I have been fascinated by the debates raging about Donald Trump’s refusal to release his tax returns, and the related debates about the size of his fortune and the source of his wealth. The consensus seems to be that he is refusing to release financial information because it will show that he isn’t nearly as rich as he says he is. While it’s absolutely entertaining to watch Trump writhe as the gossamer threads of his “success” are blown away by gale-force media scrutiny, I was particularly struck by John Cassidy’s reporting on the specific sources of Trump’s wealth in The New Yorker. It turns out that (unlike Romney in 2012) much to Trump’s wealth is derived from old-fashioned, boring, concrete real estate, rather than modern, sexy, ephemeral market capitalizations. As Cassidy points out, “Trump certainly owns some very valuable properties, most of which are in New York City.” It struck me that Trump’s fortune comes from what is perhaps the second-oldest form of American fortune-building: owning a piece of Manhattan Island. While it’s not quite as old and venerable of an American wealth-building tradition as owning enslaved people and forcing them to grow tobacco for export, it’s pretty close. It places Trump’s fortune in a long and “illustrious” tradition of great American fortunes, along with the Beekmans, the Schermerhorns, the Astors, and many others. Those previous owners of bits and pieces of Manhattan Island inspired Edith Wharton’s The Age of Innocence; too bad this one seems to be operating as The Destroyer of American Political Innocence.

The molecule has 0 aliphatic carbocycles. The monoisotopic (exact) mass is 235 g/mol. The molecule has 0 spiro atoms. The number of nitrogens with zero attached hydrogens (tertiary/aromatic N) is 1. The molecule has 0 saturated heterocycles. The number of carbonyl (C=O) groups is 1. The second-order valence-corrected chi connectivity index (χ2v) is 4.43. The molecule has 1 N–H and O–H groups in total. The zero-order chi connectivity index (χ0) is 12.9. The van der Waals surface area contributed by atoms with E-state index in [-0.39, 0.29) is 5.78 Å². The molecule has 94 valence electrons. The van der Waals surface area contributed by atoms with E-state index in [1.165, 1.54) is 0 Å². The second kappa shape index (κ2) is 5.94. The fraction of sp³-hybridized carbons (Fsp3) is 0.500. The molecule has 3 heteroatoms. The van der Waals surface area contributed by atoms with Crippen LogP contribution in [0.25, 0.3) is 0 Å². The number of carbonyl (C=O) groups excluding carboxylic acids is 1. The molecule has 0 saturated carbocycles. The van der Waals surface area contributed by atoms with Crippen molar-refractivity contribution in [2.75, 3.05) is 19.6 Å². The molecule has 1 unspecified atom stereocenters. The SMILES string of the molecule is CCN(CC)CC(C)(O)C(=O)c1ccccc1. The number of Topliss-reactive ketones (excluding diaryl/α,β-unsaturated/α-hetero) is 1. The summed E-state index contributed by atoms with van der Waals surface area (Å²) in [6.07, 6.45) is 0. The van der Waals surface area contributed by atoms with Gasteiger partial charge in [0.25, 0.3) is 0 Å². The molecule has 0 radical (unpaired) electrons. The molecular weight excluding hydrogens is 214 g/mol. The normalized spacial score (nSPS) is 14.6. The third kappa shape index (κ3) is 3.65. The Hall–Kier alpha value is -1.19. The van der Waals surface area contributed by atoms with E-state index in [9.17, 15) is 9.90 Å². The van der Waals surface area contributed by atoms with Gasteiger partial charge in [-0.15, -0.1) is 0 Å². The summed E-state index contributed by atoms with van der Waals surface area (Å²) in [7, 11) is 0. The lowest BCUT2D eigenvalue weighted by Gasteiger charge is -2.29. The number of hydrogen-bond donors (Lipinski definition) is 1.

Archive for Historian in the World
I have always distrusted TED Talks. They masquerade as scholarship for the masses, when they are in fact pretty much the exact opposite of scholarship. They radically simplify rather than embrace complexity. They rush towards answers without stopping to consider questions. They reflect, or even celebrate, the conventional wisdom of their day, rather than questioning or even contextualizing it. They may be the lyceums or chautauquas of the 21st century, but at least in the 19th century, sometimes you got to go swimming or sailing in between doses of packaged platitudes. Read more
Let me start by stipulating that I really like The Junto, which is “a group blog on Early American history.” I think it makes a great contribution to the online life of early Americanists … more collaborative than solo outlets like mine or The Way of Improvement Leads Home, and less formal than Common-place. But every year around this time I have to take a break from reading it because they give so much play to their annual “March Madness” feature. As they described it this year, “each year we engage in a spirited tournament of voting in some category related to early American history.” They accept nominations in the category (this year it’s journal articles) and “[t]hen, by the power of The Junto’s bracketologists, [they] put together tournament brackets, announce the brackets, and open it up for your votes.” I think this exercise is highly problematic for two reasons, one of which is broad and general, and the other of which is narrower and more specific. Read more